Data in the cloud still resides somewhere on physical devices (i.e., servers, hard drives, and the like). Since responsibility is shared, both customers and providers need to ensure buildings, computing equipment, and physical infrastructure are secure. Employees are also an important consideration, as social engineering is a preferred attack method of cybercriminals due to its success.
How to manage a shared-responsibility relationship
Kersten looks at how parties responsible for cloud services at the customer's site and the provider's location can best manage a shared-responsibility relationship, starting with cloud-service providers:
- Consider risks from the customer's perspective, and then implement controls that will demonstrate everything possible is being done to mitigate the risks.
- Document the internal controls used to manage risks.
- Provide documentation on how customers can use the provided security features. Kersten adds, "AWS does a great job of this through their educational programs."
- Create a responsibility matrix that defines how your solution will help your customers meet their various compliance requirements. Turn to the CSA's CAIQ and CCM as starting points for establishing the shared responsibility model.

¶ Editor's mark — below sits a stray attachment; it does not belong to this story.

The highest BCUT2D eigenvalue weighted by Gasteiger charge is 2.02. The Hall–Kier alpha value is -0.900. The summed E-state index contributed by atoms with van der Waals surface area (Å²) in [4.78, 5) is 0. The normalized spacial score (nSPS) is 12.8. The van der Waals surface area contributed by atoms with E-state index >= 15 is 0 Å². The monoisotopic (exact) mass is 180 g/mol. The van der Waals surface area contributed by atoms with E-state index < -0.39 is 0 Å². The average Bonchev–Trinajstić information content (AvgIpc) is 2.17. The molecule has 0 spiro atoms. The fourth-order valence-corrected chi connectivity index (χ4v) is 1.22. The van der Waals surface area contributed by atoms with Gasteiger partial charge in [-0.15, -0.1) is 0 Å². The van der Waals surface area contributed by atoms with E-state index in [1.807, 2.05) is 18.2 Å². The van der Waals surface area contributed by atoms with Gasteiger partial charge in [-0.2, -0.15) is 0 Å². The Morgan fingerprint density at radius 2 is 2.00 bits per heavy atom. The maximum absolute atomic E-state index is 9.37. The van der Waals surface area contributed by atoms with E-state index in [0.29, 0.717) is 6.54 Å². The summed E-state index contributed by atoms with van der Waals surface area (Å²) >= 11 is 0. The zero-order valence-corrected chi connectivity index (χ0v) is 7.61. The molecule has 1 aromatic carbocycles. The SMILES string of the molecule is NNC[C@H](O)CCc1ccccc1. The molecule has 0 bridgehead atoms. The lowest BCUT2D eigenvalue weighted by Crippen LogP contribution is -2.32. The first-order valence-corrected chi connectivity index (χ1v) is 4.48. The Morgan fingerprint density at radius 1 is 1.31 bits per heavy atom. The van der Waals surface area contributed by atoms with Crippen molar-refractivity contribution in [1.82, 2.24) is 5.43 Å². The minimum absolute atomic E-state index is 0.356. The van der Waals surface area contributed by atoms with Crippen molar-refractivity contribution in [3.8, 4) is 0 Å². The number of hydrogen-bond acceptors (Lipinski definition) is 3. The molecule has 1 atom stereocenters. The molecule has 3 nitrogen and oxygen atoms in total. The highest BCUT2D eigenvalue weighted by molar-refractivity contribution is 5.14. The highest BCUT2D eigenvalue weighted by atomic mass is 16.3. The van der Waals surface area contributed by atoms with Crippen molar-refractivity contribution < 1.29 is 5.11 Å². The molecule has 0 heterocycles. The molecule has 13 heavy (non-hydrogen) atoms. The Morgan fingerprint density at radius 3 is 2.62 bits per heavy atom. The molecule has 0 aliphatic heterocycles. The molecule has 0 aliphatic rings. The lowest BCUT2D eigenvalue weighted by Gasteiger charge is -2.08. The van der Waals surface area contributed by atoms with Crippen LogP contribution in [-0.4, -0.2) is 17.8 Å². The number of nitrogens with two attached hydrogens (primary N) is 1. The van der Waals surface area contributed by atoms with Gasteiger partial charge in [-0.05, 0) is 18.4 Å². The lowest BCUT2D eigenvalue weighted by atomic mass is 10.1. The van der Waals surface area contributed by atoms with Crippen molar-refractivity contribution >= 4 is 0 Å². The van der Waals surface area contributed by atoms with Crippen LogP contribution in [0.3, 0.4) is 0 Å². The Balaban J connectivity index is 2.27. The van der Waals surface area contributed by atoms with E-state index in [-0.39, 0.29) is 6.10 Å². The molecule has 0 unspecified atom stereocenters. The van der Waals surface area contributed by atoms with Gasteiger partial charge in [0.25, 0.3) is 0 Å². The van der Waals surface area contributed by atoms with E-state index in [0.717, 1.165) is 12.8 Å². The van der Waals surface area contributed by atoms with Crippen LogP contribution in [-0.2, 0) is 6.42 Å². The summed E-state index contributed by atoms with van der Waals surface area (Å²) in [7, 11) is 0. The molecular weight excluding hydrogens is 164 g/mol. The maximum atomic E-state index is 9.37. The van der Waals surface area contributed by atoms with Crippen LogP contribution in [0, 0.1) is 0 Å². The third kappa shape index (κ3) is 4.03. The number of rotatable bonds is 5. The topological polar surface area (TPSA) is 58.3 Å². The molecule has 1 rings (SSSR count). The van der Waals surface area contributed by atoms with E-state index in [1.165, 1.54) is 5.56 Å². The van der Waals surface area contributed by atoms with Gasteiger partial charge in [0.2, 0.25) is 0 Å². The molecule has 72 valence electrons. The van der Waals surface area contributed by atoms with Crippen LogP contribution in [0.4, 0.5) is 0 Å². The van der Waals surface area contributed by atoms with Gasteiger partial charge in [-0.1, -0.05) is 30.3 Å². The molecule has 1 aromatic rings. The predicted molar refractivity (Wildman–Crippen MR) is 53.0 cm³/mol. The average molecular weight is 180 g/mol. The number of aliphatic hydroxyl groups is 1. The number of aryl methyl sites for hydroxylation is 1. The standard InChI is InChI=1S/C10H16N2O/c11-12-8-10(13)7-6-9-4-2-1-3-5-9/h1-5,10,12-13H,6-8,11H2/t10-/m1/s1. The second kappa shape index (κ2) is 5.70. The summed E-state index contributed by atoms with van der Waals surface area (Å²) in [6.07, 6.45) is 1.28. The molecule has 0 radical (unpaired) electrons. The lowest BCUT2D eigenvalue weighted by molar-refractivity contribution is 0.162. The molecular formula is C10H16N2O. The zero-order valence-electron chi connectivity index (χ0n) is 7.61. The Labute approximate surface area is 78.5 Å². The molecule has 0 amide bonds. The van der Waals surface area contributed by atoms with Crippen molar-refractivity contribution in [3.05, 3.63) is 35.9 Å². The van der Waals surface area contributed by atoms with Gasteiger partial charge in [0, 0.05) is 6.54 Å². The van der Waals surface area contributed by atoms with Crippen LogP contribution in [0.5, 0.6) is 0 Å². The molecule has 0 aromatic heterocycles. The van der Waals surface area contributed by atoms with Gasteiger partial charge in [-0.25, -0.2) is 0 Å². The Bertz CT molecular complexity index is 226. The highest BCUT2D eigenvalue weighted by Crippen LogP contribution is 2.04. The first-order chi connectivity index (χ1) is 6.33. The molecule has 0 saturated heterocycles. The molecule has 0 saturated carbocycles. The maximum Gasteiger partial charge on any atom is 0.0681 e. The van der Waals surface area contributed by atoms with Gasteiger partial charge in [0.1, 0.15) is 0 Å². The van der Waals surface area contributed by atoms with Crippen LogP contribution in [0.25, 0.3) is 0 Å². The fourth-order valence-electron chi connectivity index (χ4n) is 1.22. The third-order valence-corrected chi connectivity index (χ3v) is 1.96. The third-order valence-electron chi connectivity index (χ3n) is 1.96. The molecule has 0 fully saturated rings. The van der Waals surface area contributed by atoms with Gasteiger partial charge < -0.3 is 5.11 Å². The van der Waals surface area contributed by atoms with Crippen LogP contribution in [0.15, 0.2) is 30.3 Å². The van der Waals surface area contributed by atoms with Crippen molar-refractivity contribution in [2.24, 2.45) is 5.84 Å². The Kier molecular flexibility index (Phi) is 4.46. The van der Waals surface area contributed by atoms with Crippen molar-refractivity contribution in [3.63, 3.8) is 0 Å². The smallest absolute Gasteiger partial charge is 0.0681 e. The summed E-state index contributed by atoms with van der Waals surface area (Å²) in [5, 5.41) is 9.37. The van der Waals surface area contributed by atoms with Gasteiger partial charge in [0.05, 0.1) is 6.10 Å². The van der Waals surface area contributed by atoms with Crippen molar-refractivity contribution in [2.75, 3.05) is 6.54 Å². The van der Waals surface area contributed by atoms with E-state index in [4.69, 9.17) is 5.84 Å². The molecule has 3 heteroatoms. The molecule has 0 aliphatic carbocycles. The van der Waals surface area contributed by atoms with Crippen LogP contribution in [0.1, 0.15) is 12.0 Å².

Next, Kersten focuses on the cloud-service customer:
- Define cloud-security requirements before selecting a cloud-service provider. "If you know what you're looking for in a cloud service provider, you can better prioritize your needs," adds Kersten.
- Harmonize the corporate governance program between traditional and cloud-based IT delivery. Migrating systems and applications into the cloud is going to require policy changes.
- Establish contractual clarity on the roles and responsibilities of each party, especially with regards to the public cloud, including:
* Who's responsible for cloud security?
* How far does the cloud-service provider go?
- Develop a responsibility matrix that defines the security roles and responsibilities for you and for each vendor, including cloud-service providers.
SEE: Vendor management: How to build effective relationships (free PDF) (TechRepublic)
Do not forget about compliance
Compliance and cloud security might be considered a digital symbiotic relationship—one cannot exist without the other the way regulations are structured. Duane Tharp pulls no punches when talking about compliance and security:
"The first reason is regulatory. Businesses have to be compliant to a regulatory regime, whether state, federal, or internal. The other reason is fear. The nominal additional investment in security potentially can prevent a bad situation from arising in the future. There is a positive net return."
- Report: One in four public cloud users has had data stolen (ZDNet)
- Only 16% of organizations believe their current security can protect them in the cloud (TechRepublic)
- The cybersecurity skills gap caused 40% of IT pros to stall their cloud migrations (TechRepublic)
- How to make a secure transition to the public cloud: 10 steps (TechRepublic)
- Cloud data storage policy (Tech Pro Research)